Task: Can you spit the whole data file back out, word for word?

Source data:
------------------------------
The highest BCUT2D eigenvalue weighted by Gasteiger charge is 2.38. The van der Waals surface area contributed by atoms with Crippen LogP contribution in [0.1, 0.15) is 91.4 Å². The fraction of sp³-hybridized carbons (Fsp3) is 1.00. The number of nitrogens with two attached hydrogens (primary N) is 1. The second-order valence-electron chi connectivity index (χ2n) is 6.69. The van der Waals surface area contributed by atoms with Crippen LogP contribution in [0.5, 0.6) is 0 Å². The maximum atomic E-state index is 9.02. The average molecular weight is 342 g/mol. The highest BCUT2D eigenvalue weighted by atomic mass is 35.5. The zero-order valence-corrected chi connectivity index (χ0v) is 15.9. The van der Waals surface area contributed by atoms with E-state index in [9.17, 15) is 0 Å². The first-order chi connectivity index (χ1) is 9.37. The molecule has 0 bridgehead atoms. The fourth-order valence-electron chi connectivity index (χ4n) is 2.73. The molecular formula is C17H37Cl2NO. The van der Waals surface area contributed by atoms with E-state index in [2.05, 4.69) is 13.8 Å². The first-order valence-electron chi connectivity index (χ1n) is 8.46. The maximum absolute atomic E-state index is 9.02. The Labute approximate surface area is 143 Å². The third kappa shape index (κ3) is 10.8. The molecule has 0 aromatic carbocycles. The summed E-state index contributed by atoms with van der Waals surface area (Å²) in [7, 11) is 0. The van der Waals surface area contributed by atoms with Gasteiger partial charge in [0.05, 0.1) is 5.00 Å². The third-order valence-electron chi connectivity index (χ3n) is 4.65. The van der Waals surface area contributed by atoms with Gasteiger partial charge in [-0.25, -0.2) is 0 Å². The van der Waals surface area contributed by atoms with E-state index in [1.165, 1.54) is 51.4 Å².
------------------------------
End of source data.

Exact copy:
The highest BCUT2D eigenvalue weighted by Gasteiger charge is 2.38. The van der Waals surface area contributed by atoms with Crippen LogP contribution in [0.1, 0.15) is 91.4 Å². The fraction of sp³-hybridized carbons (Fsp3) is 1.00. The number of nitrogens with two attached hydrogens (primary N) is 1. The second-order valence-electron chi connectivity index (χ2n) is 6.69. The van der Waals surface area contributed by atoms with Crippen LogP contribution in [0.5, 0.6) is 0 Å². The maximum atomic E-state index is 9.02. The average molecular weight is 342 g/mol. The highest BCUT2D eigenvalue weighted by atomic mass is 35.5. The zero-order valence-corrected chi connectivity index (χ0v) is 15.9. The van der Waals surface area contributed by atoms with E-state index in [9.17, 15) is 0 Å². The first-order chi connectivity index (χ1) is 9.37. The molecule has 0 bridgehead atoms. The fourth-order valence-electron chi connectivity index (χ4n) is 2.73. The molecular formula is C17H37Cl2NO. The van der Waals surface area contributed by atoms with E-state index in [2.05, 4.69) is 13.8 Å². The first-order valence-electron chi connectivity index (χ1n) is 8.46. The maximum absolute atomic E-state index is 9.02. The Labute approximate surface area is 143 Å². The third kappa shape index (κ3) is 10.8. The molecule has 0 aromatic carbocycles. The summed E-state index contributed by atoms with van der Waals surface area (Å²) in [7, 11) is 0. The van der Waals surface area contributed by atoms with Gasteiger partial charge in [0.05, 0.1) is 5.00 Å². The third-order valence-electron chi connectivity index (χ3n) is 4.65. The van der Waals surface area contributed by atoms with Gasteiger partial charge in [-0.25, -0.2) is 0 Å². The van der Waals surface area contributed by atoms with E-state index in [1.165, 1.54) is 51.4 Å².